Thursday, December 26, 2013

234 of 1001 Movies: True Grit (2010)

True Grit isn't a remake. It's another adaptation from the novel that the story stems from. No one ever calls another Romeo and Juliet movie a remake of another one, so it shouldn't be done here. True Grit is good enough to stand on it's own two feet without comparison. The cast though is what brings this movie to life, along with a great score that adds that Western feel. It's one of the better modern day Westerns to have been made, and it shows that the Coen brothers can dive into almost anything.

Summary: Mattie is out to avenge the death of her father, who was murdered by his hired hand, Tom Chaney. She hires U.S Marshall, Rooster Cogburn, who is known for being one of the toughest there is. He doesn't show mercy. Tom Chaney isn't only being hunted by them though, but also a Texas Ranger who is out to bring him to justice for he death of a senator. They consider teaming up to find him, but their differences also are pulling them apart. If they can find a way to work together though it will prove easier to take down Chaney.

Acting: The acting is great from the cast. Hailee Steinfield seems to not have found her stride since True Grit, but in this movie she portrays Mattie, and shows great potential for an up and coming actress. She plays it with attitude, but also with the naivety that would be natural for someone who is still very much a kid who doesn't quite know what she is getting into. Jeff Bridges is in one of his best roles he's done as Rooster. The guy starts out as likable, but someone who seems very isolated, but as the movie goes on his scenes with Mattie become quite touching. Matt Damon is LaBoeuf, the Texas Ranger. Damon also is in one his better roles as well, and shows a very diverse range as this character. Josh Brolin is also in the movie, but not as much as the others as Tom Chaney, and to be honest I almost didn't even recognize it was him.

Filming: Another strong aspect is the filming. The movie has some of the most brilliant shots you'll see with the imagery. Right at the beginning you have the shot of Mattie's father on the ground at night under a light that cast him in a glow in the dark while the snow is falling, and it's a scene that you won't forget. It's a good way to start the movie so you're interested even as the first hour gets into a lot of the character development needed before the action comes in in the last hour. The color pops, and the shots do reflect the Coen brothers, but this movie seems to allow itself more room to grow on it's own without trying to be a Coen brother standard movie.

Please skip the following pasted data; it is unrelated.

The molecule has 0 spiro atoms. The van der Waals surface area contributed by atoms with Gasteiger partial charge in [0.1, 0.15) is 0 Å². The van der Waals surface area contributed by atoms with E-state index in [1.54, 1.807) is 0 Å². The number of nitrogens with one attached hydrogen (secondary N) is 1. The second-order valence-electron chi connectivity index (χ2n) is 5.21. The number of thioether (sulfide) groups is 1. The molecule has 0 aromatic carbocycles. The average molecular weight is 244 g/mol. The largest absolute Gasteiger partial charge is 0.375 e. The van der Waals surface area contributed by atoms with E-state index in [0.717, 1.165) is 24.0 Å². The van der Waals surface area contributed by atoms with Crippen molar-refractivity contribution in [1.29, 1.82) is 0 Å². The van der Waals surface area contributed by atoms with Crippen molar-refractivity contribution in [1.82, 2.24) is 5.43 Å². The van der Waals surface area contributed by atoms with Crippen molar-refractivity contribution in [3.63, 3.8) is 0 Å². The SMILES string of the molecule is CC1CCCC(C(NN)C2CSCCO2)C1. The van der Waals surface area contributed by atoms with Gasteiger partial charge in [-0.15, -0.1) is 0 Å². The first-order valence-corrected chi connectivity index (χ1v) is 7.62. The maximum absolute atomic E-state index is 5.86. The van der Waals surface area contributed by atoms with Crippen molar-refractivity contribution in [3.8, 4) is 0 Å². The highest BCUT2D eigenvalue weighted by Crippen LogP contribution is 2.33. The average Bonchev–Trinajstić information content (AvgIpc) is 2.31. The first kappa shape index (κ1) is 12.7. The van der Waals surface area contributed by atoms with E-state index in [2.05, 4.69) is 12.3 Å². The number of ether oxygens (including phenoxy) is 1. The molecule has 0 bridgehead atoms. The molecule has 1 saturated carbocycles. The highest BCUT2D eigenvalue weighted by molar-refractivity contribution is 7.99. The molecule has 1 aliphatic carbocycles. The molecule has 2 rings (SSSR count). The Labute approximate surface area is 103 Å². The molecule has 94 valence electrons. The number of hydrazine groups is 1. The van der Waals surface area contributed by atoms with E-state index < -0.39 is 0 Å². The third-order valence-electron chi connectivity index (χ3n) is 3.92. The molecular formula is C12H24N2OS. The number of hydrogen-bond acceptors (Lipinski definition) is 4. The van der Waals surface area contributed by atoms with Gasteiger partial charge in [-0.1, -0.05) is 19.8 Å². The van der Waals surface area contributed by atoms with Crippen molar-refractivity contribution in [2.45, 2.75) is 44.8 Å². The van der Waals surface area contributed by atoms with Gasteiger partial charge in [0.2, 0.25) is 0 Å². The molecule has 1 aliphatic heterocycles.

Plot: The plot has some unique things I like about. None of the men in this movie are pretending to be better than the other. Everyone is pretty heavily flawed, but the it's the way that Rooster treats the girl that makes him this character you really like. He almost becomes like a father figure to her during the time they spend together, and it's very rare you see movies like this where movies reflect a father and daughter role. Even in family movies it's rare, and feels forced when it does happen. Here the natural bond they make feels real and sentimental. Even LaBoeuf comes back to be a better character. The authenticity of the characters is what makes the movie more likable.

True Grit is a well shot movie with good acting. It knows how to pace itself to set it up for an ending that is more emotionally gripping. It's also likable for a wide range of audiences that don't just like the oddness of other Coen brother movies. Instead this one allows itself to let the characters get a little more real, and even normal.

Rating 8.5 of 10.

True Grit (2010) on IMDb

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